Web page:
Big Cat Rescue is a privately owned cat sanctuary, taking in unwanted pets or mistreated circus animals. It seems a surprising number of people decide to get a pet tiger or lion, then less surprisingly realise it’s not that easy to care for.
Many of the animals are brought in by the owners. The less fortunate animals are pretty much left to die in backyards or even cages, until the Big Cat Rescue sanctuary is called in, often by a concerned neighbour.
Many of those domesticated animals have had claws or even teeth removed so they don’t harm their inexperienced yet wary owners.
The whole sanctuary is run by volunteers, one of whom showed us round. They’re all very passionate, which leads to a lot of depressing stories of ill-treated cats.
Seeing a black panther in the bright Florida sunlight I was interested to learn they’re actually spotted, just like a leopard or cheetah, but the brown spots on black fur are barely visible most of the time.
The guides apparent favourite animals was a huge white liger, which spent most of the time we were there playing with a heavy rubber ball.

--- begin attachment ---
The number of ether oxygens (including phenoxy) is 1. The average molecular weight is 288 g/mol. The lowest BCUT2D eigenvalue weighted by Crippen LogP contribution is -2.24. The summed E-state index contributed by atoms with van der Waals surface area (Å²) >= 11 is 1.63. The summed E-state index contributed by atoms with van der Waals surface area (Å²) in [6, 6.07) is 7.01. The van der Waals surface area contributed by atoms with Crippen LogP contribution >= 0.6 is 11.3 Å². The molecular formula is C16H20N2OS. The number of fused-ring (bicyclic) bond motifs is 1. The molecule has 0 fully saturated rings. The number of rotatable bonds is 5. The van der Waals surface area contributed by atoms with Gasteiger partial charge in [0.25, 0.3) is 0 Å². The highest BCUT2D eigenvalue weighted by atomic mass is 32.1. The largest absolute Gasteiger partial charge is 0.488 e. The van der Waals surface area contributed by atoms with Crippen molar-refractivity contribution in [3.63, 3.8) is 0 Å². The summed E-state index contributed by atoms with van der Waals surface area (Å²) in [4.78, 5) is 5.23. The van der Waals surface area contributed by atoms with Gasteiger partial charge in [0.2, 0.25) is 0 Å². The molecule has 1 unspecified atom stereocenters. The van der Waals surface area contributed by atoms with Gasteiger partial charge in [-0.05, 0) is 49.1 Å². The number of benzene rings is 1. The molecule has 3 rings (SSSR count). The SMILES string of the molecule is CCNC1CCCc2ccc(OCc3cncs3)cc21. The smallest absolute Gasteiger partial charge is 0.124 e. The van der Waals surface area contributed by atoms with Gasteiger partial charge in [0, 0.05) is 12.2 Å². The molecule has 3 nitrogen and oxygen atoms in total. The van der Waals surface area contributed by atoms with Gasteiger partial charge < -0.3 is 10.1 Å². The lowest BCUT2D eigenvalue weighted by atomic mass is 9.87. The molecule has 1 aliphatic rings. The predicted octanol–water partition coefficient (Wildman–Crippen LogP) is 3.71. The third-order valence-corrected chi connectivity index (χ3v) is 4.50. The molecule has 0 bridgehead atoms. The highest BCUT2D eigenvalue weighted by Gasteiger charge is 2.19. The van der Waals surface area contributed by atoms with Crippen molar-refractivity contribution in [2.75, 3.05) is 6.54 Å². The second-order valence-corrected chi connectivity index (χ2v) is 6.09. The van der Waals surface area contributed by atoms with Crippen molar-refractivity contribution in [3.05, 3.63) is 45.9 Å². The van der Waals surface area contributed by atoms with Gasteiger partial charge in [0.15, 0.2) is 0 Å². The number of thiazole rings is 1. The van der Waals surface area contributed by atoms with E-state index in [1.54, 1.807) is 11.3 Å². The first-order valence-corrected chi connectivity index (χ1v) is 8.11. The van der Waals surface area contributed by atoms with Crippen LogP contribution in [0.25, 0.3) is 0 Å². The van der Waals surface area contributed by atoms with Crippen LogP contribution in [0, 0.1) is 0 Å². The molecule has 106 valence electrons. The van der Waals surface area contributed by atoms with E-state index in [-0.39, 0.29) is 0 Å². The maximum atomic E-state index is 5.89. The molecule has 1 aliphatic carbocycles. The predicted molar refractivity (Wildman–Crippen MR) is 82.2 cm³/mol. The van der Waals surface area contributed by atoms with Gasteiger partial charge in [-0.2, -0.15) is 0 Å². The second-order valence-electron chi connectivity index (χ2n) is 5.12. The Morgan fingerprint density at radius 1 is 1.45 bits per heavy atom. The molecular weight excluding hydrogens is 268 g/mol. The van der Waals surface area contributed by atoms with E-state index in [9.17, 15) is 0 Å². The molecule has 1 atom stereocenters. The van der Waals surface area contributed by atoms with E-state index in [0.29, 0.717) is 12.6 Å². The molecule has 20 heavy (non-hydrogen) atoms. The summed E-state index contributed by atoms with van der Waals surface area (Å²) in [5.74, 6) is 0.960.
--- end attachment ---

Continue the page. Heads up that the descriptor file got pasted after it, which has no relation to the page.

One of the last cages we walked past housed a tiger that was taking a poo. One group of Americans were weirdly offended that an animal might want to relieve itself, saying “Oh don’t look kids, that’s disgusting – that shouldn’t be allowed”. I’m guessing they don’t having animals at home.
Whilst walking back to the main building we passed by the owner. It seems she’s very hands on, which is refreshing – she was up a ladder repairing a wire when we saw her.
They’ve got a website at http://bigcatrescue.org with daily updates and videos. That’s also where to reserve a place on the tour. It was $29/person when we went, but seems to have gone up to $36 since then.